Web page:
BackTable / ENT / Podcast / Episode #71
Nasal vs. Mouth Breathing: Does it Matter?
with Dr. Colleen Plein
In this episode of BackTable ENT, Dr. Shah and Dr. Agan speak with Dr. Colleen Plein about functional nasal breathing in the treatment of facial pain, sleep apnea, postural defects, and improving general quality of life.
BackTable, LLC (Producer). (2022, September 27). Ep. 71 – Nasal vs. Mouth Breathing: Does it Matter? [Audio podcast]. Retrieved from https://www.backtable.com
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Dr. Colleen Plein
Dr. Colleen Plein is a practicing otolaryngologist in Milwaukee and Chicago.
Dr. Ashley Agan
Dr. Ashley Agan is a practicing ENT and assistant professor at UT Southwestern Medical Center in Dallas, TX.
Dr. Gopi Shah
Dr. Gopi Shah is a practicing ENT at UT Southwestern Medical Center in Dallas, TX.
First, Dr. Plein defines functional nasal breathing, which is unobstructed nasal breathing with a closed mouth. Nasal breathing is the best way to optimize airflow through the nose because the nose humidifies and filters air, the sinuses produce nitric oxide to increase oxygen delivery to tissue, and a slower breathing rate can be established, which stabilizes blood pH. Dr. Plein then explains the evolutionary transition from nasal to mouth breathing in humans. The “Great Leap Forward” involved the descension of the larynx and posterior displacement of the tongue so humans could develop speech. Unfortunately, these anatomical changes allowed airways to be more easily obstructed. Additionally, narrowing of the human skull occurred because humans now chew less due to our processed diets. The lack of mastication caused hypoplasia of the maxilla and mandible, which led to narrowing of nasal aperture.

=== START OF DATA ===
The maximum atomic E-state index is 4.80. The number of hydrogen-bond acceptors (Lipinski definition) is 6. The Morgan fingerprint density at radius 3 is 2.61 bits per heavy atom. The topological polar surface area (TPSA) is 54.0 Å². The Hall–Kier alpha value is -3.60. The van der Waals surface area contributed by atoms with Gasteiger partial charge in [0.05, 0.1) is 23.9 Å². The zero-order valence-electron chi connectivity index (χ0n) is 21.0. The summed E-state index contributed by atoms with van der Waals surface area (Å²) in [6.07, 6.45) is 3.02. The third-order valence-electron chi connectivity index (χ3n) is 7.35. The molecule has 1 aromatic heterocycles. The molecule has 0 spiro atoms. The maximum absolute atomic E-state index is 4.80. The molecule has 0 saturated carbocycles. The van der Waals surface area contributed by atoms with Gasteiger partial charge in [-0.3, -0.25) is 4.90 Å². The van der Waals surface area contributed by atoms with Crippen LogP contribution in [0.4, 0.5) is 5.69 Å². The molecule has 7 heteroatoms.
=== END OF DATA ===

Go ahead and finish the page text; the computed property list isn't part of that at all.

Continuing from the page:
In a child with mouth breathing, Dr. Plein emphasizes the importance of early orthodontic intervention; early maxillary expansion is more likely to occur because the sutures have not fused yet. Besides turbinate reduction therapy, she encourages non-invasive therapies for children such as myofunctional therapy and eating less processed foods. The doctors also discuss different pathologies linked to mouth breathing besides obstructive sleep apnea. Dr. Plein explains how mouth breathing can lead to TMJ pain, poor posture, facial pain, and migraines.
Next, Dr. Plein gives her tips for examining a mouth breathing patient. She believes that taking a thorough clinical history is important and always asks about snoring, posture, headaches, shoulder/neck pain, as some patients don’t realize they have problems with nasal breathing. She also mentions that some patients who grind their teeth may be using a mouth guard that pushes the tongue further back, which can worsen sleep apnea. She notes that tongue scalloping and outwardly oriented teeth are indicative of tongue thrust, which is diagnostic of sleep apnea. She has a low threshold for recommending home sleep tests and always examines the nose with nasal endoscopy. During endoscopy, she does Cottle’s maneuvers to look for static and dynamic nasal valve collapse. In addition to a scope exam, she gets CT imaging of the sinuses.
Next, Dr. Plein emphasizes the importance of collaborating with myofunctional therapists, dentists, orthodontists, and TMJ physical therapists to care for her nasal obstruction / mouth breathing patients. Finally, she summarizes some non-invasive technology and medications that can help optimize nasal breathing, such as intranasal steroids, antihistamines, nasal irrigation, Breathe Right strips, and a gluten-free diet.
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